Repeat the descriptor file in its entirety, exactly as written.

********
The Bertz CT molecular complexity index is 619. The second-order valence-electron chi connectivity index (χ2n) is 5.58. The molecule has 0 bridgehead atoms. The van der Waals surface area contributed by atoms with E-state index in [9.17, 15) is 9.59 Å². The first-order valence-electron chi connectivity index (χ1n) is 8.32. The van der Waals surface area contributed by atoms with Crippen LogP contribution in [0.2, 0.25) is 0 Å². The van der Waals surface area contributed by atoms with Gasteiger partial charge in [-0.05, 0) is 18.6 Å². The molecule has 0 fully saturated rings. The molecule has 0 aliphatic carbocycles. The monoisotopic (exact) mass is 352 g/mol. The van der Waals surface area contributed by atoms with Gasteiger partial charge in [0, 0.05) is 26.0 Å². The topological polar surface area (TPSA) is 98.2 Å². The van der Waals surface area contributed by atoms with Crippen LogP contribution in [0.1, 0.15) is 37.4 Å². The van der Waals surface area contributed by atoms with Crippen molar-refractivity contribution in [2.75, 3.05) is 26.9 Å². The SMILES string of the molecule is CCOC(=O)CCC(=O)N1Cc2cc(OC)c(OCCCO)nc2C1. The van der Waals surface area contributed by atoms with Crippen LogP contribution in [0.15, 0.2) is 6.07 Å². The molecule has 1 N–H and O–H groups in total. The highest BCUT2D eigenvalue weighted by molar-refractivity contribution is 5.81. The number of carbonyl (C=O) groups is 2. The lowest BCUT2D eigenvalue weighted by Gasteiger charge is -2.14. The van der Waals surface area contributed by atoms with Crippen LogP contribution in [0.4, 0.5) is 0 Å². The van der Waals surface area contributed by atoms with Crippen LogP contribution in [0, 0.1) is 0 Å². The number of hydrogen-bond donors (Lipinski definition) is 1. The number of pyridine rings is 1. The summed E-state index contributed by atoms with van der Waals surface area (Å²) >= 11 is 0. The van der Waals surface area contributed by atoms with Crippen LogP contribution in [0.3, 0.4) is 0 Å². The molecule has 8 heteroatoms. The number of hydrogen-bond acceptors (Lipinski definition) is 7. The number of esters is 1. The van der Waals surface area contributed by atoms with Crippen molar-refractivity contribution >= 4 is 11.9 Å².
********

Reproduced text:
The Bertz CT molecular complexity index is 619. The second-order valence-electron chi connectivity index (χ2n) is 5.58. The molecule has 0 bridgehead atoms. The van der Waals surface area contributed by atoms with E-state index in [9.17, 15) is 9.59 Å². The first-order valence-electron chi connectivity index (χ1n) is 8.32. The van der Waals surface area contributed by atoms with Crippen LogP contribution in [0.2, 0.25) is 0 Å². The van der Waals surface area contributed by atoms with Gasteiger partial charge in [-0.05, 0) is 18.6 Å². The molecule has 0 fully saturated rings. The molecule has 0 aliphatic carbocycles. The monoisotopic (exact) mass is 352 g/mol. The van der Waals surface area contributed by atoms with Gasteiger partial charge in [0, 0.05) is 26.0 Å². The topological polar surface area (TPSA) is 98.2 Å². The van der Waals surface area contributed by atoms with Crippen LogP contribution in [0.1, 0.15) is 37.4 Å². The van der Waals surface area contributed by atoms with Crippen molar-refractivity contribution in [2.75, 3.05) is 26.9 Å². The SMILES string of the molecule is CCOC(=O)CCC(=O)N1Cc2cc(OC)c(OCCCO)nc2C1. The van der Waals surface area contributed by atoms with Crippen LogP contribution in [0.15, 0.2) is 6.07 Å². The molecule has 1 N–H and O–H groups in total. The highest BCUT2D eigenvalue weighted by molar-refractivity contribution is 5.81. The number of carbonyl (C=O) groups is 2. The lowest BCUT2D eigenvalue weighted by Gasteiger charge is -2.14. The van der Waals surface area contributed by atoms with Crippen LogP contribution in [0.4, 0.5) is 0 Å². The van der Waals surface area contributed by atoms with Crippen LogP contribution in [0, 0.1) is 0 Å². The number of hydrogen-bond donors (Lipinski definition) is 1. The number of pyridine rings is 1. The summed E-state index contributed by atoms with van der Waals surface area (Å²) >= 11 is 0. The van der Waals surface area contributed by atoms with Crippen LogP contribution in [0.3, 0.4) is 0 Å². The molecule has 8 heteroatoms. The number of hydrogen-bond acceptors (Lipinski definition) is 7. The number of esters is 1. The van der Waals surface area contributed by atoms with Crippen molar-refractivity contribution >= 4 is 11.9 Å².